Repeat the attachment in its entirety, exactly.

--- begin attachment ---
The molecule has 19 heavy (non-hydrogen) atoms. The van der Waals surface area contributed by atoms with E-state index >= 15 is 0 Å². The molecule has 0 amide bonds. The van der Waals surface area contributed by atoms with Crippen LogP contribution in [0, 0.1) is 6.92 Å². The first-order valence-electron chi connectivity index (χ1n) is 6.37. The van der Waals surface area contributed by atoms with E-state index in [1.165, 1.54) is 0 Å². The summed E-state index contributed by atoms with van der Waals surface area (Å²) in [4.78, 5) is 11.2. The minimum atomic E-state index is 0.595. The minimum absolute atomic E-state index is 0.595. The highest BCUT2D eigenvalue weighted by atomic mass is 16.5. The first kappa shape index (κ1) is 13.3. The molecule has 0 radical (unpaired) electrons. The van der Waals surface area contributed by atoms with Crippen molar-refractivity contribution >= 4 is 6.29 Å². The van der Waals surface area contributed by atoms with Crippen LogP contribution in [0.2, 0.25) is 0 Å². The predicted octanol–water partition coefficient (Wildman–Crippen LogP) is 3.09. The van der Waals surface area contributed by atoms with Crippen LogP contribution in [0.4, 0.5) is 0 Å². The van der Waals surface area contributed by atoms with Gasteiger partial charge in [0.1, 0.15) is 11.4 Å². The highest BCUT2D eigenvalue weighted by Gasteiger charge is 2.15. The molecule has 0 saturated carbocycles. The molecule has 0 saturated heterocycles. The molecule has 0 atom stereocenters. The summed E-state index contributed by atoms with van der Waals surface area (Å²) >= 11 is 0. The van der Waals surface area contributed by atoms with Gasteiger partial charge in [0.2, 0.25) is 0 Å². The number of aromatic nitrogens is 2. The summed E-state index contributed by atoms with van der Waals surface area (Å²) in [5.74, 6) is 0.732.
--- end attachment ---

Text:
The molecule has 19 heavy (non-hydrogen) atoms. The van der Waals surface area contributed by atoms with E-state index >= 15 is 0 Å². The molecule has 0 amide bonds. The van der Waals surface area contributed by atoms with Crippen LogP contribution in [0, 0.1) is 6.92 Å². The first-order valence-electron chi connectivity index (χ1n) is 6.37. The van der Waals surface area contributed by atoms with E-state index in [1.165, 1.54) is 0 Å². The summed E-state index contributed by atoms with van der Waals surface area (Å²) in [4.78, 5) is 11.2. The minimum atomic E-state index is 0.595. The minimum absolute atomic E-state index is 0.595. The highest BCUT2D eigenvalue weighted by atomic mass is 16.5. The first kappa shape index (κ1) is 13.3. The molecule has 0 radical (unpaired) electrons. The van der Waals surface area contributed by atoms with Crippen molar-refractivity contribution >= 4 is 6.29 Å². The van der Waals surface area contributed by atoms with Crippen LogP contribution in [0.2, 0.25) is 0 Å². The predicted octanol–water partition coefficient (Wildman–Crippen LogP) is 3.09. The van der Waals surface area contributed by atoms with Crippen LogP contribution in [0.4, 0.5) is 0 Å². The van der Waals surface area contributed by atoms with Gasteiger partial charge in [0.1, 0.15) is 11.4 Å². The highest BCUT2D eigenvalue weighted by Gasteiger charge is 2.15. The molecule has 0 saturated carbocycles. The molecule has 0 saturated heterocycles. The molecule has 0 atom stereocenters. The summed E-state index contributed by atoms with van der Waals surface area (Å²) >= 11 is 0. The van der Waals surface area contributed by atoms with Gasteiger partial charge in [0.2, 0.25) is 0 Å². The number of aromatic nitrogens is 2. The summed E-state index contributed by atoms with van der Waals surface area (Å²) in [5.74, 6) is 0.732.